Toiletries and Medical Supplies: There are plenty of chinese shops selling toiletries if you run out. Take all the medicine you need with you, plus a high factor sun cream as you can burn really easily at altitude.
Miscellaneous: Basic hotels often have a kettle of flask of boiling water. Take a few teabags for an early morning cuppa.
If you like Marmite take some of the little one serving pots with you,(you can buy them in supermarkets in the UK) its a boon for breakfast if you can't face noodles or cake.
Written May 28, 2007
Luggage and bags: For the hard seat from Golmud to Lhasa, large luggage can be stored at the end of the rail car and smaller bags can go up in the overhead compartment. I recommend travelling with a maximum of two bags; one that's carried on your shoulder or back and the other with a single hand.
Clothing/Shoes/Weather Gear: Polarized sunglasses are a requirement for Tibet, and you might even need them on the train.
Toiletries and Medical Supplies: Bring two extra rolls of toilet paper. One for yourself and the other as a spare to be given away to friends in need.
Photo Equipment: Bring something that will help shield your camera from the train window's glare. Definitely bring sufficient spare batteries and memory disks. There is an electric outlet at the end of the soft seat rail cars that you can use for recharging camera batteries. You will be constantly taking photographs from the moment your train departs until dusk.
Miscellaneous: 1. Tibet guide books and map, especially helpful is a Qinghai-Tibet rail map showing all stations and elevations
2. Instant noodles and any other "just add hot water" food items
3. Binoculars are optional, but a very good idea for viewing wild animals and distant peaks
Updated Oct 17, 2006
Luggage and bags: I have a backpackers soul. I like to travel as light as possible and as packed as necessary.Which means on a trip for a month I only travel with my small army backpack.It is 50x35x25cm only!(If you are travelling with your girl things look different of course.Romantic travelling is more convinient travelling)Medicine is most important.Toiletpaper comes second in China.A LP guide is never a mistake.But I reduce it to the most necessary information of my route on a seperate paper in case I lose the guidebook(transportation,alternative places to stay,copies of some maps).Youth hostels are always a breeding point of the latest travel information.It is a big backpacker family.I only have just a few things of clothes,two trousers,a few t-shirts ,a few socks,one or two pullover and so on to change.Jacket on my body.If you need new clothes you can buy them very cheap or if you stay at a place for a couple of days wash your used clothes.I hope you are not too much disgusted. Always have something to drink with you.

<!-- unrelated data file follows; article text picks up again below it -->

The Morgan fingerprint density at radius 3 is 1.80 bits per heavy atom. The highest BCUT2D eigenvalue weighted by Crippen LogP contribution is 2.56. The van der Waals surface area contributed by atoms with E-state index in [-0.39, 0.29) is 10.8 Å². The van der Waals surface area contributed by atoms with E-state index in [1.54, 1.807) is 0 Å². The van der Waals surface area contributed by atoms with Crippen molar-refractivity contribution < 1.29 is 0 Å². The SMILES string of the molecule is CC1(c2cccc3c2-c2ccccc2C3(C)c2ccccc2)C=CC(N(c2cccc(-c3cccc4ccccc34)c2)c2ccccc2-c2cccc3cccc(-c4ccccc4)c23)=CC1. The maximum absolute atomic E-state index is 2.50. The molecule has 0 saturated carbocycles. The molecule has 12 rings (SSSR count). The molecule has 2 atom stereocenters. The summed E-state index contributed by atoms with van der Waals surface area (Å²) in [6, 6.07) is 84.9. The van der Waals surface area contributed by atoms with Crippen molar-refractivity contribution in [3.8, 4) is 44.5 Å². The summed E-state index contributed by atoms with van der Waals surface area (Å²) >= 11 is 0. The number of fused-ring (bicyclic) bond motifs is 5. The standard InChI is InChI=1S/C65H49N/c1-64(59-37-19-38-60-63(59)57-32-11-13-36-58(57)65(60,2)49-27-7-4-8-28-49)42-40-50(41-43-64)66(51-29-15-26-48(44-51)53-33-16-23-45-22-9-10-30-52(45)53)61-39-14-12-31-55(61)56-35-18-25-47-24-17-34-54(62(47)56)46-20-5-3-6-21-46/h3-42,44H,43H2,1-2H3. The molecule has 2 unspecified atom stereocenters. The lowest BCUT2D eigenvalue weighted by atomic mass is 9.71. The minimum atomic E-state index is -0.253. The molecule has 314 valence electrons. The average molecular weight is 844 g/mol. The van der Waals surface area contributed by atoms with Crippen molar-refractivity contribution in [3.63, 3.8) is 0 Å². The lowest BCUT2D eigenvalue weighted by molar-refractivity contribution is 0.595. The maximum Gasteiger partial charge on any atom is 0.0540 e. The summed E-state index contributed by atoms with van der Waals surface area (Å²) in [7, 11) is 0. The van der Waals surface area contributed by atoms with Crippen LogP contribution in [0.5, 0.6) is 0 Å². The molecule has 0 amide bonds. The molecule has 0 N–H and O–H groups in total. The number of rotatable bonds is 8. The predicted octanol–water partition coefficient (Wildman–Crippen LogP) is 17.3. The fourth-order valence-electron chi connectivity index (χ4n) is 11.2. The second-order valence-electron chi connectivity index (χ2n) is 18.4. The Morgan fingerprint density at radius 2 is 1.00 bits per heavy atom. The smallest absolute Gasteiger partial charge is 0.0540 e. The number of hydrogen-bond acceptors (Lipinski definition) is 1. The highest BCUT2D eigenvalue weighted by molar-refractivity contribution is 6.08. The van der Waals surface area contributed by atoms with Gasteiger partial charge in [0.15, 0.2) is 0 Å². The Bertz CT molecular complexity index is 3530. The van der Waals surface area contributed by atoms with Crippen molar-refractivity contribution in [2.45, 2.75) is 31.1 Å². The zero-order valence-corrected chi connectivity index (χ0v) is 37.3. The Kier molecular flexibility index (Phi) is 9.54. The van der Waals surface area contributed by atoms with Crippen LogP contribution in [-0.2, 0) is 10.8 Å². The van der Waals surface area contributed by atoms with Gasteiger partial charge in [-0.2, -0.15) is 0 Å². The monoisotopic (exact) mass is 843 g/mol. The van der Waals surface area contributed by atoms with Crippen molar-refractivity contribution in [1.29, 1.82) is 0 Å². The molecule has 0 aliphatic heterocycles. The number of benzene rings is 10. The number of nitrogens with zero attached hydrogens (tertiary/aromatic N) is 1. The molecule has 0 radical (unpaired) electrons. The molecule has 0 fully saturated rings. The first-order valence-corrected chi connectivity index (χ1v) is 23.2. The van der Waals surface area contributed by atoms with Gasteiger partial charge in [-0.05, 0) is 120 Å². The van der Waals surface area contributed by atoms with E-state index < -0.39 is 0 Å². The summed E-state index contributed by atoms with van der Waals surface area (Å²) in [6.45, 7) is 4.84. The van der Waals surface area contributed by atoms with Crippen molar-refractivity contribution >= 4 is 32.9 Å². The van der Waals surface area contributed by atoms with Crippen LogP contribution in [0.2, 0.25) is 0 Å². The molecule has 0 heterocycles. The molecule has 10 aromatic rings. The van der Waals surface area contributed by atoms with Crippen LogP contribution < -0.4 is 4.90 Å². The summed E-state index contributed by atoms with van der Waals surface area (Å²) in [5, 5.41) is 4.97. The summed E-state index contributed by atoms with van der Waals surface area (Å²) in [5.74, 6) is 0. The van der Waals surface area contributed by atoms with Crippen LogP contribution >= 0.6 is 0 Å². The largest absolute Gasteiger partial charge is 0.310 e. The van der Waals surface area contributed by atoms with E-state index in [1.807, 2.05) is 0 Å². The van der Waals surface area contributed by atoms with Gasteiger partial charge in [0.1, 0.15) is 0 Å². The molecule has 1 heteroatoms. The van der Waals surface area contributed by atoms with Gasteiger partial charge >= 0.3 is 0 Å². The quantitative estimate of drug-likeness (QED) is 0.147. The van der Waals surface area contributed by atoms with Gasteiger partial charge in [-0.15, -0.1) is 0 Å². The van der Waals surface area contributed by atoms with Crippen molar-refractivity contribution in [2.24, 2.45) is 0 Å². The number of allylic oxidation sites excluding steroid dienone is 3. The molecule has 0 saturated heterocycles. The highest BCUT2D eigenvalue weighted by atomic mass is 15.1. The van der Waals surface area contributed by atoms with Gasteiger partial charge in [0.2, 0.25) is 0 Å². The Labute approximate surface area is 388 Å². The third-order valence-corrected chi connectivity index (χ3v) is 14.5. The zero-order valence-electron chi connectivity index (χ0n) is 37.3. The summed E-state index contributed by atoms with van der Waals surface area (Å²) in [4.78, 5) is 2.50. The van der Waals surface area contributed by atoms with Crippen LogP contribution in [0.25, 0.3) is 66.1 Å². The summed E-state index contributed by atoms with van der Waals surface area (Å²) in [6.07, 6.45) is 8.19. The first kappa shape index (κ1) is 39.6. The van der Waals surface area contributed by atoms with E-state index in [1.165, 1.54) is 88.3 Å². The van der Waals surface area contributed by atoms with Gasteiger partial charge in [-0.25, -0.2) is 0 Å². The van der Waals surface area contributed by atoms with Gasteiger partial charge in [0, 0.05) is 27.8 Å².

Clothing/Shoes/Weather Gear: Part II
Money, traveller cheques, passport, tickets - everything important is in my moneybelt.
My wallet is just for some little money you need every day. It does not hurt when you lose it or it gets stolen, or even robbed. But I normally wear it
in a front pocket while I? travelling. (China is one of the safest countries I have travelled to. It is more dangerous to take the wrong exit in a major US city;-)
The weight is right when you are able to walk with it for at least half a day - everyday ;-)
Nomally when you reach a city, I look for the place to stay first. But that can take some time. Than you can reduce the weight, leave everything in the hotel you can afford to lose and start your exploration!
I hope this is a help for everyone who wants to experience a little bit more andvanturous travelling independently.
Written May 10, 2005
Clothing/Shoes/Weather Gear: Comfortable shoe and warm clothes.
Toiletries and Medical Supplies: all the drugs you need, toiletries available in Lhassa supermarket
Miscellaneous: PONCHO : I like to take a poncho with me because I feel it comfortable, light, efficient and strong against the rain but in Tibet my friend used it as a hideaway when she used nature for toilet !!! Ladies, Don't forget it !!!!
Written Apr 1, 2005
Toiletries and Medical Supplies: Bring some wet tissues and toiletpaper. Because the tibetan toilets are very basic. There is only a hole in the ground, no flushing, no water to wash your hands and certainly no toiletpaper. The picture is showing a very good model, this one has dividing walls. If you bend over the hole your neighbour can't see you.
Written Sep 14, 2004